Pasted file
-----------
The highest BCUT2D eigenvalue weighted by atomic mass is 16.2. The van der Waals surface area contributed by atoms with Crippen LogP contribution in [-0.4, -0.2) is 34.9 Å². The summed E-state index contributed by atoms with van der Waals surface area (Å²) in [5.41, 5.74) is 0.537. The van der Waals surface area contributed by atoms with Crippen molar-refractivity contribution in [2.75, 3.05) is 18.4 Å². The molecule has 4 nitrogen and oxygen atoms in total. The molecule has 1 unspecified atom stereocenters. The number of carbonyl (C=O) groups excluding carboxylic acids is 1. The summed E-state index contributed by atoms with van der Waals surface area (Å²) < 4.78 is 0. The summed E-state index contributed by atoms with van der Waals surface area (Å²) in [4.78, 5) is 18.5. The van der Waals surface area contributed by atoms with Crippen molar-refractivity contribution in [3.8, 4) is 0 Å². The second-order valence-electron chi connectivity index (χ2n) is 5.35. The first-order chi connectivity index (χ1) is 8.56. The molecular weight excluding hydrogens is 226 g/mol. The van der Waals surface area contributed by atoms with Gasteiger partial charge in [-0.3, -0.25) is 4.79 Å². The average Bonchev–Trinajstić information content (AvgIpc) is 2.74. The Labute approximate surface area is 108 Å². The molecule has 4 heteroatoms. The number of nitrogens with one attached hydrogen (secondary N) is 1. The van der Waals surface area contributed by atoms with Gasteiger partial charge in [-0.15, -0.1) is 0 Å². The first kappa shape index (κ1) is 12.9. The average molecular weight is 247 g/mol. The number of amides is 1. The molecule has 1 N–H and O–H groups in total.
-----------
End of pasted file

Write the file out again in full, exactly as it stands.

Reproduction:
The highest BCUT2D eigenvalue weighted by atomic mass is 16.2. The van der Waals surface area contributed by atoms with Crippen LogP contribution in [-0.4, -0.2) is 34.9 Å². The summed E-state index contributed by atoms with van der Waals surface area (Å²) in [5.41, 5.74) is 0.537. The van der Waals surface area contributed by atoms with Crippen molar-refractivity contribution in [2.75, 3.05) is 18.4 Å². The molecule has 4 nitrogen and oxygen atoms in total. The molecule has 1 unspecified atom stereocenters. The number of carbonyl (C=O) groups excluding carboxylic acids is 1. The summed E-state index contributed by atoms with van der Waals surface area (Å²) < 4.78 is 0. The summed E-state index contributed by atoms with van der Waals surface area (Å²) in [4.78, 5) is 18.5. The van der Waals surface area contributed by atoms with Crippen molar-refractivity contribution in [3.8, 4) is 0 Å². The second-order valence-electron chi connectivity index (χ2n) is 5.35. The first-order chi connectivity index (χ1) is 8.56. The molecular weight excluding hydrogens is 226 g/mol. The van der Waals surface area contributed by atoms with Gasteiger partial charge in [-0.3, -0.25) is 4.79 Å². The average Bonchev–Trinajstić information content (AvgIpc) is 2.74. The Labute approximate surface area is 108 Å². The molecule has 4 heteroatoms. The number of nitrogens with one attached hydrogen (secondary N) is 1. The van der Waals surface area contributed by atoms with Gasteiger partial charge in [-0.15, -0.1) is 0 Å². The first kappa shape index (κ1) is 12.9. The average molecular weight is 247 g/mol. The number of amides is 1. The molecule has 1 N–H and O–H groups in total.